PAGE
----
Tonnes of fishing nets lost at sea are a threat to marine life, including turtles, as they continue to catch sea life.
These nets are a particular problem in the Gulf of Carpentaria where there can be as many as three tonnes of net per kilometre washed up on beaches.
During a recent cleanup of ghostnets on beaches in the gulf, 80% of animals recorded in nets were marine turtles, including olive ridley, hawksbill, green and flatback turtles.
Working with Ghostnets Australia, CSIRO researchers are combining knowledge of where turtles are found, ocean currents and where the nets wash up onshore to find the best places to direct clean-up operations. Ghostnets Australia is an alliance of over 22 Indigenous communities from coastal northern Australia.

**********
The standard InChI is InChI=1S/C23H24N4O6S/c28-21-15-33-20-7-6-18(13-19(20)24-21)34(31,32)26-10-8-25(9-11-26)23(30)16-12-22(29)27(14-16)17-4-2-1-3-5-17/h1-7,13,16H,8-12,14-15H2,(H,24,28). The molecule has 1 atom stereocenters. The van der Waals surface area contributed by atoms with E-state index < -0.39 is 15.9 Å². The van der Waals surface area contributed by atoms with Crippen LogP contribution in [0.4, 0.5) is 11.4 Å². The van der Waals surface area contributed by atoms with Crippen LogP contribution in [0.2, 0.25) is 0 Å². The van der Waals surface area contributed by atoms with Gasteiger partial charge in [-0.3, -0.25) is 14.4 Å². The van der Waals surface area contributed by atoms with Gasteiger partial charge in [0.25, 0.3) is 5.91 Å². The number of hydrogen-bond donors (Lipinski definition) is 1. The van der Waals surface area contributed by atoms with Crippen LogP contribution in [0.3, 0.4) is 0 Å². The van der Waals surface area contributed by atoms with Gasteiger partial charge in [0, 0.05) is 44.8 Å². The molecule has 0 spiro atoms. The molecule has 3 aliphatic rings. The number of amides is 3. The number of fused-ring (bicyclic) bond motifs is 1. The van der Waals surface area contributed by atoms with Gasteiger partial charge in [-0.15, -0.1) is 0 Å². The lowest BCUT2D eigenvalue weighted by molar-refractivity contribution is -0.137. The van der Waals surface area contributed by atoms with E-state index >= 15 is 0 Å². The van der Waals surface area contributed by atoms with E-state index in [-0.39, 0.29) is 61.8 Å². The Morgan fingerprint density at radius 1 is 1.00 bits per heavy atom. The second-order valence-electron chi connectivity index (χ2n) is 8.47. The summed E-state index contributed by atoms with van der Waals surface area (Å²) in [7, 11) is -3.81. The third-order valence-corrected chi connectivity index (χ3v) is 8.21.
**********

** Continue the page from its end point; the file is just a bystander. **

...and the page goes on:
Most of the fishing debris to enter the Gulf of Carpentaria comes from South-East Asia and arrives in the monsoonal season from November to March. These nets then get swept to the western side of the gulf during the southeast trade winds in May to September.
Ghostnets Australia forms clean-up plans where volunteers manually collect discarded nets from beaches and the ocean. These nets are then placed in landfill, made into sculptures or used in other reuse projects.
This entry was posted on Monday, March 25th, 2013 at 12:15 pm